Toothpaste: A Historical Timeline
Did you know the very first toothpastes probably originated around 5000 BC in China Egypt, and India?
Egyptians combined rock salt, dried iris flowers, pepper, and mint, as well as some rather unsavory ingredients like ox-hoof ashes and burnt eggshells.
By the late 1700s, people brushed their teeth with a powder made from — burnt toast! In 1824, a dentist added soap to the powders. A couple decades later, manufacturers were adding chalk to what was now available as a cream, more closely resembling today’s toothpastes.
In 1873 Colgate had begun to manufacture toothpaste in a jar. Before the turn of the century, Colgate had begun to sell toothpaste in the familiar tube. Dr. Washington Sheffield created a tube more similar to today’s packaging.
Fluoride first made its appearance in toothpaste in 1914. But, believe it or not, soap was still used as an emulsifying agent through World War II!
In the early 1940s, Procter & Gamble began research to find ingredients that would reduce tooth decay, a significant health problem of the time. By 1950, P & G had teamed up with Dr. Joseph Muhler at Indiana University to develop a new toothpaste with fluoride. Clinical studies showed an average 49% reduction in cavities in children 6 – 16 and similar results in adults who had tried the new toothpaste. Crest with Fluoristan was launched in test markets in 1955 and rolled out nationally by January, 1956.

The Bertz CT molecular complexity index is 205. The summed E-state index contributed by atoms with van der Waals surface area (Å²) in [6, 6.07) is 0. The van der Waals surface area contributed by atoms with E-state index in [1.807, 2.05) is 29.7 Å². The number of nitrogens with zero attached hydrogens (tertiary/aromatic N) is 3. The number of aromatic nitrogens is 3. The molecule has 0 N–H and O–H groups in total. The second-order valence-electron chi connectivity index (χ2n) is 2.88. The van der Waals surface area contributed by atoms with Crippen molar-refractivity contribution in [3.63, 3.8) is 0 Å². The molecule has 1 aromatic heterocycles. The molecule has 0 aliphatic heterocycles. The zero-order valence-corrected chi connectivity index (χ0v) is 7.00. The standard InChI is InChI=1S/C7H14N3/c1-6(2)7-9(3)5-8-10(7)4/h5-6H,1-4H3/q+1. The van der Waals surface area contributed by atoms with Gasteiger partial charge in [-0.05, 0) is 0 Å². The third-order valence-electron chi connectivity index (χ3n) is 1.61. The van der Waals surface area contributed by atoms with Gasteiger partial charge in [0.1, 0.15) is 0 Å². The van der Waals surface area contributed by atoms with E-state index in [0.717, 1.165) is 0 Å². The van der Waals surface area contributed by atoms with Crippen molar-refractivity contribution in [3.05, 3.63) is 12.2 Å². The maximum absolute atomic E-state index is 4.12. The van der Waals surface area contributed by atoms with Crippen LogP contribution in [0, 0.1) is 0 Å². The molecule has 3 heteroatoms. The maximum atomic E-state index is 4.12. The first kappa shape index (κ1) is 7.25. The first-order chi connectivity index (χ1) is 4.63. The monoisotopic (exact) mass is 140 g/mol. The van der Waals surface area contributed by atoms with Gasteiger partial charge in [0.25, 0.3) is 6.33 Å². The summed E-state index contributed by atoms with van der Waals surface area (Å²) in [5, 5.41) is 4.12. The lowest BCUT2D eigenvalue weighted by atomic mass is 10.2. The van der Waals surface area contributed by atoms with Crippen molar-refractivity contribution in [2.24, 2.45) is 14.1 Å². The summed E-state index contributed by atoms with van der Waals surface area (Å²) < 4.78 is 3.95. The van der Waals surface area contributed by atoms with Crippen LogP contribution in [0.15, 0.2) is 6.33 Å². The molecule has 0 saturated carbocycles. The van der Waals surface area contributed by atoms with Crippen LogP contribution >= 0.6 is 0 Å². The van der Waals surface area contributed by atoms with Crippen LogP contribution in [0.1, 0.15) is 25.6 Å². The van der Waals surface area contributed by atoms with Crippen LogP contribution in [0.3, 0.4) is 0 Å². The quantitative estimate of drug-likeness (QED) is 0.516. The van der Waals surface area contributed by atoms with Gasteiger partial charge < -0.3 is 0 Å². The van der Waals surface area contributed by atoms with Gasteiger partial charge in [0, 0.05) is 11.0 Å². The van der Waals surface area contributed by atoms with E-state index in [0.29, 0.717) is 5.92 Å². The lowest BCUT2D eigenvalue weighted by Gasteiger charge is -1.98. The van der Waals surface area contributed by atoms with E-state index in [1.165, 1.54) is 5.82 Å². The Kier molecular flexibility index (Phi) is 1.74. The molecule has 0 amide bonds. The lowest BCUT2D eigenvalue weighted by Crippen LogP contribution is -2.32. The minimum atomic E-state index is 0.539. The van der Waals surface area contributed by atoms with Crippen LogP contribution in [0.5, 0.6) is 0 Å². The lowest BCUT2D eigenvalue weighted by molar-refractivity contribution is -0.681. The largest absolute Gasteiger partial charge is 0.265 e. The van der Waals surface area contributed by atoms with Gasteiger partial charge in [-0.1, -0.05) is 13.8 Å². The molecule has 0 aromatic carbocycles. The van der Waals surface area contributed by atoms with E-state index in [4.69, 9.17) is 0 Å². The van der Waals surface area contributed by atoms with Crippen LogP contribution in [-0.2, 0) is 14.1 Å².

During the 1970s, herbal toothpastes like Tom’s of Maine increased in popularity. Edible toothpastes were originally designed for astronauts who couldn’t swish and spit in space but were reformulated for young children who were prone to swallow.
In 1989, Rembrandt marketed the first whitening toothpaste and many other manufacturers came up with their own versions.
Today, the toothpaste aisle is filled with many variations. What’s your favorite?